“What strikes me is that no one is immune,” Handel said. “This is not a crisis that is discriminating based on age or race or ZIP code or even income level.”
“It’s an explosion,” said Neil Campbell, the executive director of the Georgia Council on Substance Abuse. The numbers show that prescription opioids are a key part of what’s driving the increase. Ironically, people with better access to health care may have had better access to opioids.
“If a doctor’s prescribing you something, you don’t see it the same way as buying something off a street corner,” Campbell said. “A kid gets his wisdom teeth out and he gets OxyContin. It’s like, what the heck? I think those prescribing practices are starting to get looked at. But it’s a little late; the horse is out the barn door.”
The path to widespread addiction from prescription opioids has been widely documented: A legitimate patient gets hooked, then switches to street drugs or illicit pharmaceuticals when the prescriptions run out. And the addiction epidemic is so widespread that there aren’t enough rehabilitation services or after-rehab support.
Missy Owen is a Cobb resident and educator. She lost her son, Davis, to an overdose in 2014.
“Nine out of 10 people who were either in rehabilitation or incarceration were coming out and relapsing, and many of those people were relapsing and dying,” Owen said. “There was no after care in the world of addiction and recovery in our county.”
She and her family founded The Zone, a recovery community center in Cobb, in order to fill what they saw as a gap in support services for those in recovery.
Justin Jackson works at The Zone and has been in recovery for two years. He said The Zone gave him a place to go and a purpose after numerous stints in jail and rehab. Jackson and Owen both spoke at Handel’s event.
“After treatment, there was nowhere to go, there was no way to be around other clean people and find out what was fun,” Jackson said. “I played my first game of sober pool at The Zone.”
Treatment and after-treatment support programs are expensive. This year, the Georgia Legislature and Congress both voted new money to deal with opioids. Experts say it's a good start but not enough.
Buzz Ahrens is chairman of the Cherokee County Commission and yes, he knows about the epidemic. The commissioners brought in a staffer from the U.S. Centers for Disease Control and Prevention to talk about data. The county’s public safety agencies have formed a joint task force with the narcotics squad to deal with opioids specifically. Lawyers are talking to the commission about suing the pharmaceutical companies that are accused of first hawking opioids with incorrect information about their addictive qualities. As he spoke to the AJC on Tuesday, he was preparing for another meeting with the lawyers that evening.
He called the county-level effort to stem opioids “like Whac-a-Mole,” the game where a player bats down a mole only to have more pop up beside it.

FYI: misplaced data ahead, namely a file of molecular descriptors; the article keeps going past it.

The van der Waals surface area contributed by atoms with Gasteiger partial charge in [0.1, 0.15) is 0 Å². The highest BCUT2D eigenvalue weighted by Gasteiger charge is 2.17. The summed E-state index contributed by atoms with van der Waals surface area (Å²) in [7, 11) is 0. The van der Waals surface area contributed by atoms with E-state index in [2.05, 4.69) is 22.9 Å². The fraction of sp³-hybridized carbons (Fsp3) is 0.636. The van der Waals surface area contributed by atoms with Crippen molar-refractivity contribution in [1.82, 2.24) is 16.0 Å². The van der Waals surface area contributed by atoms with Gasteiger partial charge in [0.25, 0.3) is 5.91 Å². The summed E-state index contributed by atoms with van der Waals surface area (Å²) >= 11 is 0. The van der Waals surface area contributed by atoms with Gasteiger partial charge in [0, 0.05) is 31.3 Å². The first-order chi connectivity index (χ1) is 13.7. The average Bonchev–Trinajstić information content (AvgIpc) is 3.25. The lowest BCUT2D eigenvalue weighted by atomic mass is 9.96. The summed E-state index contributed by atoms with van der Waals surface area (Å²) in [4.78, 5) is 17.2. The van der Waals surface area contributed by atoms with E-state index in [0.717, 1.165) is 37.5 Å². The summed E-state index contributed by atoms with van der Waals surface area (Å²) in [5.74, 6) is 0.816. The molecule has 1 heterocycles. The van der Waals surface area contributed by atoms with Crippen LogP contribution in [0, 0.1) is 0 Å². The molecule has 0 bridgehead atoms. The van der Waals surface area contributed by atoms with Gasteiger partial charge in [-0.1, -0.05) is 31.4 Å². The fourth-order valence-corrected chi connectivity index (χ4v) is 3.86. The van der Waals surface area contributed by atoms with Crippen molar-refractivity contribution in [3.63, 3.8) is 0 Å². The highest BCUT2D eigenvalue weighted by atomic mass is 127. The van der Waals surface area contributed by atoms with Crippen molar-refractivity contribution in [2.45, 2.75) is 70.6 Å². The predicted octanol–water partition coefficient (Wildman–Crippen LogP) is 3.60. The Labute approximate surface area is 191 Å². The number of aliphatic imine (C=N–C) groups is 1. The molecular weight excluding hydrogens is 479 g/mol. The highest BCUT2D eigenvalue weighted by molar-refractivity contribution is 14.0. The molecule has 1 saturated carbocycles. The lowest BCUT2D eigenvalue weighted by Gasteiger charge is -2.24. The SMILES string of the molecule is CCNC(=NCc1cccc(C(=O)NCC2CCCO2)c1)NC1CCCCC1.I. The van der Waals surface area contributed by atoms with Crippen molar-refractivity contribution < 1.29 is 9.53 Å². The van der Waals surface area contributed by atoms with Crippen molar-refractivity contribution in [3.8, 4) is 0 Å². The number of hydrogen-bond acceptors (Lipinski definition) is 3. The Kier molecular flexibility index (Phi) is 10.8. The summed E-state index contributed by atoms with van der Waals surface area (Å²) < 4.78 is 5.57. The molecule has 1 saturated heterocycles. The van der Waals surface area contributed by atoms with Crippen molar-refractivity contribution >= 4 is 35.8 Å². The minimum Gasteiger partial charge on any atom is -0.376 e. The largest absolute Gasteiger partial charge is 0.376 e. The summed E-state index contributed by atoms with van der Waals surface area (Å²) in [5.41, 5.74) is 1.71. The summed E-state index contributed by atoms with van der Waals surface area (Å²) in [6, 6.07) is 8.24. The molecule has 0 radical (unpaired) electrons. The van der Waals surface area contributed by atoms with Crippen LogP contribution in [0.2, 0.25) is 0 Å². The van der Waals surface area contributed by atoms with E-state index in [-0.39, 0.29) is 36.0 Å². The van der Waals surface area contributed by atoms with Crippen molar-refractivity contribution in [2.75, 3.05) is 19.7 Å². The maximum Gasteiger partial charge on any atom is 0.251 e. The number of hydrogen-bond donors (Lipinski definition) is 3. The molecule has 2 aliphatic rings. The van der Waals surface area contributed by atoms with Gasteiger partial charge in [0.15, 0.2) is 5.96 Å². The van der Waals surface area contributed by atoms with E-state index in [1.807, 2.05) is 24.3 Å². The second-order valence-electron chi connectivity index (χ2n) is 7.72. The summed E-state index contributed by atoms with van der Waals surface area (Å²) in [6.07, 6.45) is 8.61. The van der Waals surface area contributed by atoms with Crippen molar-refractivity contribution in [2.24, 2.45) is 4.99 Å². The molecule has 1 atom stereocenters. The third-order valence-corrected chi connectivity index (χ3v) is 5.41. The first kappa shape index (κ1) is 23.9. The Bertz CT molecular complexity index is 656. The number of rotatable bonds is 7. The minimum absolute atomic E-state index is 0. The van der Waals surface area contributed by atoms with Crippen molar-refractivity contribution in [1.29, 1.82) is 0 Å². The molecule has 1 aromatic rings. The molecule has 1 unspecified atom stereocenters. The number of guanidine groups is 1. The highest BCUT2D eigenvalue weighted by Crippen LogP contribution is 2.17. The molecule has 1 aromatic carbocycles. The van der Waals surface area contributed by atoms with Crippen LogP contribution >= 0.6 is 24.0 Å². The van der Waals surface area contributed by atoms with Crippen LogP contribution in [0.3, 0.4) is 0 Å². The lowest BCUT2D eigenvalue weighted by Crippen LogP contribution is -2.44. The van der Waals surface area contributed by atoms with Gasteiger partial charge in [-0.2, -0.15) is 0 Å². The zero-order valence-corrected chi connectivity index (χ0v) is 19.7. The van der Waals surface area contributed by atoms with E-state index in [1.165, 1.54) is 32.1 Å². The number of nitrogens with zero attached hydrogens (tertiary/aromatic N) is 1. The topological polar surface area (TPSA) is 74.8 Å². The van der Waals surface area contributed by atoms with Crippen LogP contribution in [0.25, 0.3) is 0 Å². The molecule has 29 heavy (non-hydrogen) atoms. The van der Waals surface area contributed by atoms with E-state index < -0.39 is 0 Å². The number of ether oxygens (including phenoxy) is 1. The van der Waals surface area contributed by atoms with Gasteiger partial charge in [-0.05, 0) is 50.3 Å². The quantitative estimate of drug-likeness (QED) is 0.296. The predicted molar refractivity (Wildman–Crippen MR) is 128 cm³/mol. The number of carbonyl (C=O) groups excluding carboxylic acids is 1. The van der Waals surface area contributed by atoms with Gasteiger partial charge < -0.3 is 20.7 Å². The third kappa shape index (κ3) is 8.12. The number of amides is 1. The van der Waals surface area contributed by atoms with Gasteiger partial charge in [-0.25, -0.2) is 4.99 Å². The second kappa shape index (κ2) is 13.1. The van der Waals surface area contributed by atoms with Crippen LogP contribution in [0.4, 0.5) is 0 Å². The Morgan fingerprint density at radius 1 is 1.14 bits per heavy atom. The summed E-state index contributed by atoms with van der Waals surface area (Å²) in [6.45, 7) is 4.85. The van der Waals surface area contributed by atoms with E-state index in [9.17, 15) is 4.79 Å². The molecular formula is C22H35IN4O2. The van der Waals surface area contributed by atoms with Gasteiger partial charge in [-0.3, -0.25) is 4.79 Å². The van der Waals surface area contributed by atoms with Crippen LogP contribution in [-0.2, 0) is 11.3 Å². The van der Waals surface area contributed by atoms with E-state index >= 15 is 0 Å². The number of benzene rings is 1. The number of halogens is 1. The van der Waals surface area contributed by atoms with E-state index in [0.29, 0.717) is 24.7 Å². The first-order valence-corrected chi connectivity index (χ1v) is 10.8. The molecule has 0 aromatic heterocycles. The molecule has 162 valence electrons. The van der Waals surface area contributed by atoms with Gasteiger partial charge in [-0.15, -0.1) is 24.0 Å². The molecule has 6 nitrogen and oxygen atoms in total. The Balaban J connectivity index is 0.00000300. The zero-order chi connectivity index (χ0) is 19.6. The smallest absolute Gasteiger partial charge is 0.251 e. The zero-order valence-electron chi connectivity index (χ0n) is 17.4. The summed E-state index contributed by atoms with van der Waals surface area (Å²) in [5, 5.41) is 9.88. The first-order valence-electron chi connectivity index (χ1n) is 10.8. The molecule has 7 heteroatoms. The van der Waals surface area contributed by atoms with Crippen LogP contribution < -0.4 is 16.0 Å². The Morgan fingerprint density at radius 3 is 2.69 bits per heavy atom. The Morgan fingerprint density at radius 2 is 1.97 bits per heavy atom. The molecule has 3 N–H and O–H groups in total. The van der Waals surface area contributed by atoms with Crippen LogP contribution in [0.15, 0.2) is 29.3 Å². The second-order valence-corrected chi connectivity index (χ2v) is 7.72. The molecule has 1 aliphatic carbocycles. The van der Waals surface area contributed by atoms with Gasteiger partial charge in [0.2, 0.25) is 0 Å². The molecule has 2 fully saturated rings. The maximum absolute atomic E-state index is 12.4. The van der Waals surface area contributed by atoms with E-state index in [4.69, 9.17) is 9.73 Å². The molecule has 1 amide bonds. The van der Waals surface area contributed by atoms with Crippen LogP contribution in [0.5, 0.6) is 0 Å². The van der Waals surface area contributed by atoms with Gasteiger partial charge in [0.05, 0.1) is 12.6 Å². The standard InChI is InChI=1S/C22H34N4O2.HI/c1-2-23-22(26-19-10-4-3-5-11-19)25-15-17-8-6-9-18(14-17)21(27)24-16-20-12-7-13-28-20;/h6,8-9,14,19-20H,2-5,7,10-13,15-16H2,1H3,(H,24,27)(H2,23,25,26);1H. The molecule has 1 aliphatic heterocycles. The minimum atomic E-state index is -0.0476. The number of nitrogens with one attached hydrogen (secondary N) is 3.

“It’s a convoluted mess,” Ahrens said. “Here’s the real issue. Everybody knows about it intuitively. They don’t know it specifically. They don’t know it’s in their own backyard.”
Efforts such as Cherokee’s to prevent distribution are something law enforcement can do now, as are “accountability courts” that Cobb has established. They divert some drug users to treatment rather than jail.
Cobb Commissioner Bob Ott said graduates of accountability court are far more likely to hold down a job and complete their education compared with those in regular courts, and they also have lower recidivism rates.
Ott said Cobb would like to expand its number of “safe stations” — places such as firehouses where people can voluntarily surrender drugs and paraphernalia without fear of arrest.
Cobb is also launching an opioid awareness webpage that allows users to look up medication drop-off locations and treatment centers, statistics on Cobb opioid deaths, and an “opioid data status dashboard” that will collect and display information from different agencies.
State Sen. Renee Unterman and state Rep. Sharon Cooper are the chairwomen of the health committees in the state Legislature, and each has advocated for action on opioids. Unterman has pointed out the need for significant treatment infrastructure, and she lobbied for money in the state budget. Gov. Nathan Deal is scheduled to finalize the budget Wednesday, and as sent to him it contains $4 million to the state’s Office of Addictive Diseases, as well as other funds that can fight opioid addiction.
Campbell was glad to see that but says it is small potatoes compared with the $23 million that was cut in 2009 when the Great Recession struck. “We have never caught up,” she said, even as opioid deaths have increased far more.
Handel said she hoped to build support for prevention and recovery efforts targeting young people.
“I’m going to be open to whatever it is that we can do that will have a practical, impactful approach to this,” she said.
Opioids remain a top concern for her constituents.
“Just about every week we get calls about it,” she said.
Opioid death rates
Since 1999 in the 10-county Atlanta region, the number of prescription opioid overdose deaths has increased at more than five times the rate of deaths overall. The Atlanta Regional Commission released a data analysis exclusively to The Atlanta Journal-Constitution on Wednesday mapping out the opioid death toll in the 10-county Atlanta. Below are the rates of opioid overdose death per 100,000 residents in 2002, when available, compared with 2016, the last year data are available.
One county’s trend: Cobb and overdoses per 100,000 people
All overdose deaths: 4.7
Prescription opioid overdose deaths: 7.9
All overdose deaths: 16.1
Source: The Atlanta Regional Commission